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The difference...

Old 07-24-07, 07:57 PM
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The difference...

I'm often asked how riding in Europe compares to riding in the USA.

Normally I give the standard spiel about there being more riders, and that there's less of the yuppie vibe, etc.

So, this evening I took part in the local hammerfest.

I now realize that in the future I should also mention that the group rides back in the EU are less talk, more action (even if they're still Dick measuring contests).

Must be something to do with all of the failed football/basketball/baseball players who took up riding after seeing some guy on a Wheaties box?

Last edited by botto; 09-01-07 at 08:53 AM.
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Old 07-24-07, 07:59 PM
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less talk perhaps because they have the real riding skills to do the talking?
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Old 07-24-07, 08:00 PM
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Originally Posted by riskus View Post
less talk perhaps because they have the real riding skills to do the talking?
There were plenty of strong guys there, even a few strong chics (a VERY rare thing to see), just some who thought they were stronger than they really were.
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Old 07-24-07, 09:14 PM
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The difference?

Nobody in Europe races for a bit of fun. Either you are doing it, or just heading out with the boys for a nice 2 hour tempo.

I knew guys in Belgium that could rip a USA cat2-3 field to pieces, but didn't feel they were good enough to race, so...
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Old 07-24-07, 09:24 PM
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Originally Posted by YMCA View Post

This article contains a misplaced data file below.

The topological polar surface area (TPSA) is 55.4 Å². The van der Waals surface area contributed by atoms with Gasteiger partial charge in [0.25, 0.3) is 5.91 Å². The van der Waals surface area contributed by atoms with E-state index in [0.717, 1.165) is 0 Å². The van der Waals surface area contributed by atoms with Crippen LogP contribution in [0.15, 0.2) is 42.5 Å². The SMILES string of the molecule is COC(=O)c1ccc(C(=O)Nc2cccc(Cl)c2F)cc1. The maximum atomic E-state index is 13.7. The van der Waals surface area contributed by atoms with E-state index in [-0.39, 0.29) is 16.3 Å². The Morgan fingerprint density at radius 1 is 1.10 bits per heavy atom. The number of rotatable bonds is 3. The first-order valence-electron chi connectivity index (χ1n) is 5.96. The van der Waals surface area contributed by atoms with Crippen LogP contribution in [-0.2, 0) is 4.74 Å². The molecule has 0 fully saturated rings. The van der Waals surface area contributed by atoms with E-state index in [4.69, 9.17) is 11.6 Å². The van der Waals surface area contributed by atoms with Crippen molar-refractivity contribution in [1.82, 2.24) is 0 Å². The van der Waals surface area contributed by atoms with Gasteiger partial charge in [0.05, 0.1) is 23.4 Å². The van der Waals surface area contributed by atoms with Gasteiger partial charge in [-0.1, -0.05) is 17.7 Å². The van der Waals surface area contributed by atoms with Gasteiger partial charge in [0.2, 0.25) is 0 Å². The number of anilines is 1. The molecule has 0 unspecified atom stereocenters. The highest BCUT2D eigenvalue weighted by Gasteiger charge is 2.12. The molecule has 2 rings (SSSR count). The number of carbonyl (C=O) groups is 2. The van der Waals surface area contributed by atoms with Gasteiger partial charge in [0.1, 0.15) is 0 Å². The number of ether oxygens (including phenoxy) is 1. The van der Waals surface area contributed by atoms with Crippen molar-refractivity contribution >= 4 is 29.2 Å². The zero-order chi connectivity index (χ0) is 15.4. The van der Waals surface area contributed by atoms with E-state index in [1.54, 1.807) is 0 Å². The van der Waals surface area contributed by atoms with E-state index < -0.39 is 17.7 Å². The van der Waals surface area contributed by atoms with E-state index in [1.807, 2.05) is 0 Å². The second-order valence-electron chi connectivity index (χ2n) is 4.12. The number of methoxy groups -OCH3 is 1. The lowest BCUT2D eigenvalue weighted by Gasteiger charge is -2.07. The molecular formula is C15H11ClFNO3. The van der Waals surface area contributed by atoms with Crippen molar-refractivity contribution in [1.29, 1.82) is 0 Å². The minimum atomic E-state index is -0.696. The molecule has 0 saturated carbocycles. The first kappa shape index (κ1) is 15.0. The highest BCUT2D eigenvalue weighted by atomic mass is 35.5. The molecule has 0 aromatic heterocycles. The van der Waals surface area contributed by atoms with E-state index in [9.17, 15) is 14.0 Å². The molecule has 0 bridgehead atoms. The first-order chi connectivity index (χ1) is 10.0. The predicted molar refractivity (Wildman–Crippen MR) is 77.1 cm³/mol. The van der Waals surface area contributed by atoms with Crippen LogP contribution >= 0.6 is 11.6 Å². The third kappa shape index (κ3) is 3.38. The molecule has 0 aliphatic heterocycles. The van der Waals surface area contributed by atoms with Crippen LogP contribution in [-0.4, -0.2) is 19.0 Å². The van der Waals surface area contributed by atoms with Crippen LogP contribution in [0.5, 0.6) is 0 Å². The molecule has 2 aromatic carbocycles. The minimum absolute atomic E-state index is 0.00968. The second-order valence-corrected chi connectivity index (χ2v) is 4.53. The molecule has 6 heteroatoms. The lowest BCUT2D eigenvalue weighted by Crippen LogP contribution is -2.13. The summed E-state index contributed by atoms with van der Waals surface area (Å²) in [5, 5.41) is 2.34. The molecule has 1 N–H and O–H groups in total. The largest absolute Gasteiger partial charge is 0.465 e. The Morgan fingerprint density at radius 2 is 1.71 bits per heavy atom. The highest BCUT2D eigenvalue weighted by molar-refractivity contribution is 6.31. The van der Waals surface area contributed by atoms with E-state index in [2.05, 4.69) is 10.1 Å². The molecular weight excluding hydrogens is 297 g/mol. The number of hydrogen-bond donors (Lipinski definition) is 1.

The difference?

Nobody in Europe races for a bit of fun. Either you are doing it, or just heading out with the boys for a nice 2 hour tempo.


I knew guys in Belgium that could rip a USA cat2-3 field to pieces, but didn't feel they were good enough to race, so...
that about sums it up.
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Old 07-25-07, 05:54 AM
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That's how the local Wednesday night ride is, depending on who shows up. It's like a 2 hour interval session it seems....some hard efforts, but also plenty of just cruising along and shooting the ****. The last one I was on, I had to keep going off the front to bring the pace up a bit and get the group to chase.
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Old 07-25-07, 06:05 AM
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Originally Posted by GuitarWizard View Post
That's how the local Wednesday night ride is, depending on who shows up. It's like a 2 hour interval session it seems....some hard efforts, but also plenty of just cruising along and shooting the ****. The last one I was on, I had to keep going off the front to bring the pace up a bit and get the group to chase.
Not much cruising or shooting the shiznit last night. The ride I did lasts only about an hour.

Last edited by botto; 07-25-07 at 07:44 AM.
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Old 07-25-07, 07:37 AM
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If you can still talk, you're not riding hard enough.
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Old 07-25-07, 11:22 AM
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Did a training race last night. Very slow, very negative. That would be okay sometimes, but half the time I heard conversation between all the boys about how their training was going. Jeez, it's only an hour of effort, think we could throw a few counters and make it a bit more interesting?
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Old 07-25-07, 12:06 PM
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Just returned from Italy and had the chance to do some Masters racing. Here are my observations...

1. There are races every weekend within an hours drive, or less, so going to a race doesn't nuke your whole day/weekend - you can race and still hav a life
2. Racers are constantly attacking, covering, and counter-attacking - there is rarely a field sprint, as the typical race is blown to bits - it's kind of nice, and much safer, even if you're one the guys getting shelled
3. crits don't exist - typical race is on a 4-7 mile circuit - they are fast and technical - more fun and exciting because breaks can get up the road and out of sight - not likely in the typical US crit
4. riders don't dive into corners - they actually brake before the turn, and then sprint like mad out of the turn to create separation - this is much safer than what i've experienced in the US
5. most racers start racing at a very early age - they don't start in their 30s and 40s - they grew up on the bike - therefore they are damned good bike handlers